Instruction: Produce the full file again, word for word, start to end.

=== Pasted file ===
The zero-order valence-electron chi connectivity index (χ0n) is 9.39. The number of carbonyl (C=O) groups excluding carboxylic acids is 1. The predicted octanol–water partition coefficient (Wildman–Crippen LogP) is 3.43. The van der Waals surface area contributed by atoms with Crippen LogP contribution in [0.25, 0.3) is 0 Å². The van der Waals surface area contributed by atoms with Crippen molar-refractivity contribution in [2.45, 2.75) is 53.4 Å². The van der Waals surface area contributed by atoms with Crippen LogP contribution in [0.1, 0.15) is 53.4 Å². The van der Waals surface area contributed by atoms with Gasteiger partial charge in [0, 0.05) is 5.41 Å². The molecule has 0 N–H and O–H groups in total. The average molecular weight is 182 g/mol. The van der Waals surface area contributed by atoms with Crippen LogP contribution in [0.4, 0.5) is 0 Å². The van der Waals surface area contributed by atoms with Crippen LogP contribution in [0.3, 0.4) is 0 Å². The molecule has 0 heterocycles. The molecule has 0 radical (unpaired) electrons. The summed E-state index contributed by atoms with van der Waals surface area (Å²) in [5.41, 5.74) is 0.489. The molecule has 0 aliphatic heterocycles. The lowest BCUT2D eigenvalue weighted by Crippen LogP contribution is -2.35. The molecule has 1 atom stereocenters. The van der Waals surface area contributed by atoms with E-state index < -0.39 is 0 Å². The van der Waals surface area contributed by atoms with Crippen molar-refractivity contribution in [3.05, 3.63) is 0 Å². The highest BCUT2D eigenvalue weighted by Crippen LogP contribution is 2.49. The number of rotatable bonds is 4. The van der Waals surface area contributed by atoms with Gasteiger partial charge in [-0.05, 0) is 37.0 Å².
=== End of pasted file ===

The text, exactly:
The zero-order valence-electron chi connectivity index (χ0n) is 9.39. The number of carbonyl (C=O) groups excluding carboxylic acids is 1. The predicted octanol–water partition coefficient (Wildman–Crippen LogP) is 3.43. The van der Waals surface area contributed by atoms with Crippen LogP contribution in [0.25, 0.3) is 0 Å². The van der Waals surface area contributed by atoms with Crippen molar-refractivity contribution in [2.45, 2.75) is 53.4 Å². The van der Waals surface area contributed by atoms with Crippen LogP contribution in [0.1, 0.15) is 53.4 Å². The van der Waals surface area contributed by atoms with Gasteiger partial charge in [0, 0.05) is 5.41 Å². The molecule has 0 N–H and O–H groups in total. The average molecular weight is 182 g/mol. The van der Waals surface area contributed by atoms with Crippen LogP contribution in [0.4, 0.5) is 0 Å². The van der Waals surface area contributed by atoms with Crippen LogP contribution in [0.3, 0.4) is 0 Å². The molecule has 0 heterocycles. The molecule has 0 radical (unpaired) electrons. The summed E-state index contributed by atoms with van der Waals surface area (Å²) in [5.41, 5.74) is 0.489. The molecule has 0 aliphatic heterocycles. The lowest BCUT2D eigenvalue weighted by Crippen LogP contribution is -2.35. The molecule has 1 atom stereocenters. The van der Waals surface area contributed by atoms with E-state index < -0.39 is 0 Å². The van der Waals surface area contributed by atoms with Crippen molar-refractivity contribution in [3.05, 3.63) is 0 Å². The highest BCUT2D eigenvalue weighted by Crippen LogP contribution is 2.49. The number of rotatable bonds is 4. The van der Waals surface area contributed by atoms with Gasteiger partial charge in [-0.05, 0) is 37.0 Å².